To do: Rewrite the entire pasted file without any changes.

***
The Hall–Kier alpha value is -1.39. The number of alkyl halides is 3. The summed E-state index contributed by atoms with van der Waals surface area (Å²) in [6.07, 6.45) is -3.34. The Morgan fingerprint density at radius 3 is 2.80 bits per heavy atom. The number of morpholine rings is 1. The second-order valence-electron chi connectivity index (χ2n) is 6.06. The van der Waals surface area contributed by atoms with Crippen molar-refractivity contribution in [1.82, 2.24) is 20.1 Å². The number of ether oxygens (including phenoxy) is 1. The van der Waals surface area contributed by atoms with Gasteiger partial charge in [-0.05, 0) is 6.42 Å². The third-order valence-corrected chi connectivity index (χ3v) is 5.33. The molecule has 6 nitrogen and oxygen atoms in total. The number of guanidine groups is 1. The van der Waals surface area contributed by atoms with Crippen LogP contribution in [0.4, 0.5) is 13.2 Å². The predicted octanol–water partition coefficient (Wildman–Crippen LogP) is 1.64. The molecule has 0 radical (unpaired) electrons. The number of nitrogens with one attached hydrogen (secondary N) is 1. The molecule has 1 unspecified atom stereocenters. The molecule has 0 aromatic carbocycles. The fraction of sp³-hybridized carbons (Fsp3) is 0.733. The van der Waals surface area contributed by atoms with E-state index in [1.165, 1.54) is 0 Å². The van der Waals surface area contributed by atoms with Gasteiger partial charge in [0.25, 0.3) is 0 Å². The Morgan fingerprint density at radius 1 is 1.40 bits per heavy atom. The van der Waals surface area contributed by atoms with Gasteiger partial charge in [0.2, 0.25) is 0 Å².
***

The Hall–Kier alpha value is -1.39. The number of alkyl halides is 3. The summed E-state index contributed by atoms with van der Waals surface area (Å²) in [6.07, 6.45) is -3.34. The Morgan fingerprint density at radius 3 is 2.80 bits per heavy atom. The number of morpholine rings is 1. The second-order valence-electron chi connectivity index (χ2n) is 6.06. The van der Waals surface area contributed by atoms with Crippen molar-refractivity contribution in [1.82, 2.24) is 20.1 Å². The number of ether oxygens (including phenoxy) is 1. The van der Waals surface area contributed by atoms with Gasteiger partial charge in [-0.05, 0) is 6.42 Å². The third-order valence-corrected chi connectivity index (χ3v) is 5.33. The molecule has 6 nitrogen and oxygen atoms in total. The number of guanidine groups is 1. The van der Waals surface area contributed by atoms with Crippen LogP contribution in [0.4, 0.5) is 13.2 Å². The predicted octanol–water partition coefficient (Wildman–Crippen LogP) is 1.64. The molecule has 0 radical (unpaired) electrons. The number of nitrogens with one attached hydrogen (secondary N) is 1. The molecule has 1 unspecified atom stereocenters. The molecule has 0 aromatic carbocycles. The fraction of sp³-hybridized carbons (Fsp3) is 0.733. The van der Waals surface area contributed by atoms with E-state index in [1.165, 1.54) is 0 Å². The van der Waals surface area contributed by atoms with Gasteiger partial charge in [0.25, 0.3) is 0 Å². The Morgan fingerprint density at radius 1 is 1.40 bits per heavy atom. The van der Waals surface area contributed by atoms with Gasteiger partial charge in [0.2, 0.25) is 0 Å².